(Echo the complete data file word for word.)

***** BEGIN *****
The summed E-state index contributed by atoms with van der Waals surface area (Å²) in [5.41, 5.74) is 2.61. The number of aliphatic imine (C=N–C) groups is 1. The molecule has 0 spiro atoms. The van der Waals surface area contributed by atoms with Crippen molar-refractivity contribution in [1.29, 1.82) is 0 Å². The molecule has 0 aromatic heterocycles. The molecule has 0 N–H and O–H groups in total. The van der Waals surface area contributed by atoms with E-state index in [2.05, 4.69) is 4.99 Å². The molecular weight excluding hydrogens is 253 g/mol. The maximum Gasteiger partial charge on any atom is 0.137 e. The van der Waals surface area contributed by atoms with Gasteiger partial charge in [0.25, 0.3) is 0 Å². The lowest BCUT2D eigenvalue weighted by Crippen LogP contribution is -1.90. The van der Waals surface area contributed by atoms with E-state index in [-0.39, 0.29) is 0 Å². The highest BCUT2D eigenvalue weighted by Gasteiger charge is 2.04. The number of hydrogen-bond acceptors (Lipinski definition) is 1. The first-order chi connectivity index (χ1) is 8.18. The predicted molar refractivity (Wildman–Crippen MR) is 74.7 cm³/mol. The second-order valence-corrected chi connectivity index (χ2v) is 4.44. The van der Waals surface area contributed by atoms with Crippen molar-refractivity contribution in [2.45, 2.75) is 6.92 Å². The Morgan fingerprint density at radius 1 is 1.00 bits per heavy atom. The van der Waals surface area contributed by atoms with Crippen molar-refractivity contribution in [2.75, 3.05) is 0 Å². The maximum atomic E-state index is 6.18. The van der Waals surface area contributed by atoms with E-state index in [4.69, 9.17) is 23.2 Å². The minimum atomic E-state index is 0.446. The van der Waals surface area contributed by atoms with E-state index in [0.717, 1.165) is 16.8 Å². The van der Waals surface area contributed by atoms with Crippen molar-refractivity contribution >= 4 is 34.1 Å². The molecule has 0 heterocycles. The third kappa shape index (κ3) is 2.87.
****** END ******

The summed E-state index contributed by atoms with van der Waals surface area (Å²) in [5.41, 5.74) is 2.61. The number of aliphatic imine (C=N–C) groups is 1. The molecule has 0 spiro atoms. The van der Waals surface area contributed by atoms with Crippen molar-refractivity contribution in [1.29, 1.82) is 0 Å². The molecule has 0 aromatic heterocycles. The molecule has 0 N–H and O–H groups in total. The van der Waals surface area contributed by atoms with E-state index in [2.05, 4.69) is 4.99 Å². The molecular weight excluding hydrogens is 253 g/mol. The maximum Gasteiger partial charge on any atom is 0.137 e. The van der Waals surface area contributed by atoms with Gasteiger partial charge in [0.25, 0.3) is 0 Å². The lowest BCUT2D eigenvalue weighted by Crippen LogP contribution is -1.90. The van der Waals surface area contributed by atoms with E-state index in [-0.39, 0.29) is 0 Å². The highest BCUT2D eigenvalue weighted by Gasteiger charge is 2.04. The number of hydrogen-bond acceptors (Lipinski definition) is 1. The first-order chi connectivity index (χ1) is 8.18. The predicted molar refractivity (Wildman–Crippen MR) is 74.7 cm³/mol. The second-order valence-corrected chi connectivity index (χ2v) is 4.44. The van der Waals surface area contributed by atoms with Crippen molar-refractivity contribution in [2.45, 2.75) is 6.92 Å². The Morgan fingerprint density at radius 1 is 1.00 bits per heavy atom. The van der Waals surface area contributed by atoms with Crippen molar-refractivity contribution in [2.75, 3.05) is 0 Å². The maximum atomic E-state index is 6.18. The van der Waals surface area contributed by atoms with E-state index in [4.69, 9.17) is 23.2 Å². The minimum atomic E-state index is 0.446. The van der Waals surface area contributed by atoms with E-state index in [0.717, 1.165) is 16.8 Å². The van der Waals surface area contributed by atoms with Crippen molar-refractivity contribution >= 4 is 34.1 Å². The molecule has 0 heterocycles. The third kappa shape index (κ3) is 2.87.